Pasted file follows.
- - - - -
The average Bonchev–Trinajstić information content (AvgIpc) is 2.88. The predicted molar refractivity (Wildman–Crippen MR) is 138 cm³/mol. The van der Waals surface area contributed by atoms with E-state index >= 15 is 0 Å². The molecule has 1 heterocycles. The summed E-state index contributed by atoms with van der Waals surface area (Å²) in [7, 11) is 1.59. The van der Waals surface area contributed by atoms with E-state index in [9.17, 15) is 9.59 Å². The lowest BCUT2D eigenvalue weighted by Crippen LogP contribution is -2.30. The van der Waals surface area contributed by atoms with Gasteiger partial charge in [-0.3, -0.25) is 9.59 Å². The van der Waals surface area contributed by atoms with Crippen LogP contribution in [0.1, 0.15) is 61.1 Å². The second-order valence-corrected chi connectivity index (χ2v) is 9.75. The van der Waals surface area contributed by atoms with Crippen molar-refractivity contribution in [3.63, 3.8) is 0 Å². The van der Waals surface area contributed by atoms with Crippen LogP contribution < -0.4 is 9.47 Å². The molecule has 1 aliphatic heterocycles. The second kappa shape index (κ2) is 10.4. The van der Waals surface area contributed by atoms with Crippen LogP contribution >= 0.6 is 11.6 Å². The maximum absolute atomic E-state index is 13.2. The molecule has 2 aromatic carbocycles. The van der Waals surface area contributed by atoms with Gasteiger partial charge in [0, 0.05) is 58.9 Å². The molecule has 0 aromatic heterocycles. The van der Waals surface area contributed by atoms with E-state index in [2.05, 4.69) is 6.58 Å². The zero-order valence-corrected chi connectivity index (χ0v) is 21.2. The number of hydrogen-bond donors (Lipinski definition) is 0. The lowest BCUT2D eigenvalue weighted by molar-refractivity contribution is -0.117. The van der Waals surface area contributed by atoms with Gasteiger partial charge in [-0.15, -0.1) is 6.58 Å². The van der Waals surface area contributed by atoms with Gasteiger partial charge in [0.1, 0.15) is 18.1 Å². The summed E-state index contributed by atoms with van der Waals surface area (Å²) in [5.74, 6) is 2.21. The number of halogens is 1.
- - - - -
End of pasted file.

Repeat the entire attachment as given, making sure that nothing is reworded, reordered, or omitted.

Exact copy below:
The average Bonchev–Trinajstić information content (AvgIpc) is 2.88. The predicted molar refractivity (Wildman–Crippen MR) is 138 cm³/mol. The van der Waals surface area contributed by atoms with E-state index >= 15 is 0 Å². The molecule has 1 heterocycles. The summed E-state index contributed by atoms with van der Waals surface area (Å²) in [7, 11) is 1.59. The van der Waals surface area contributed by atoms with E-state index in [9.17, 15) is 9.59 Å². The lowest BCUT2D eigenvalue weighted by Crippen LogP contribution is -2.30. The van der Waals surface area contributed by atoms with Gasteiger partial charge in [-0.3, -0.25) is 9.59 Å². The van der Waals surface area contributed by atoms with Crippen LogP contribution in [0.1, 0.15) is 61.1 Å². The second-order valence-corrected chi connectivity index (χ2v) is 9.75. The van der Waals surface area contributed by atoms with Crippen molar-refractivity contribution in [3.63, 3.8) is 0 Å². The van der Waals surface area contributed by atoms with Crippen LogP contribution < -0.4 is 9.47 Å². The molecule has 1 aliphatic heterocycles. The second kappa shape index (κ2) is 10.4. The van der Waals surface area contributed by atoms with Crippen LogP contribution >= 0.6 is 11.6 Å². The maximum absolute atomic E-state index is 13.2. The molecule has 2 aromatic carbocycles. The van der Waals surface area contributed by atoms with Gasteiger partial charge in [0, 0.05) is 58.9 Å². The molecule has 0 aromatic heterocycles. The van der Waals surface area contributed by atoms with E-state index in [2.05, 4.69) is 6.58 Å². The zero-order valence-corrected chi connectivity index (χ0v) is 21.2. The number of hydrogen-bond donors (Lipinski definition) is 0. The lowest BCUT2D eigenvalue weighted by molar-refractivity contribution is -0.117. The van der Waals surface area contributed by atoms with Gasteiger partial charge in [-0.15, -0.1) is 6.58 Å². The van der Waals surface area contributed by atoms with Gasteiger partial charge in [0.1, 0.15) is 18.1 Å². The summed E-state index contributed by atoms with van der Waals surface area (Å²) in [5.74, 6) is 2.21. The number of halogens is 1.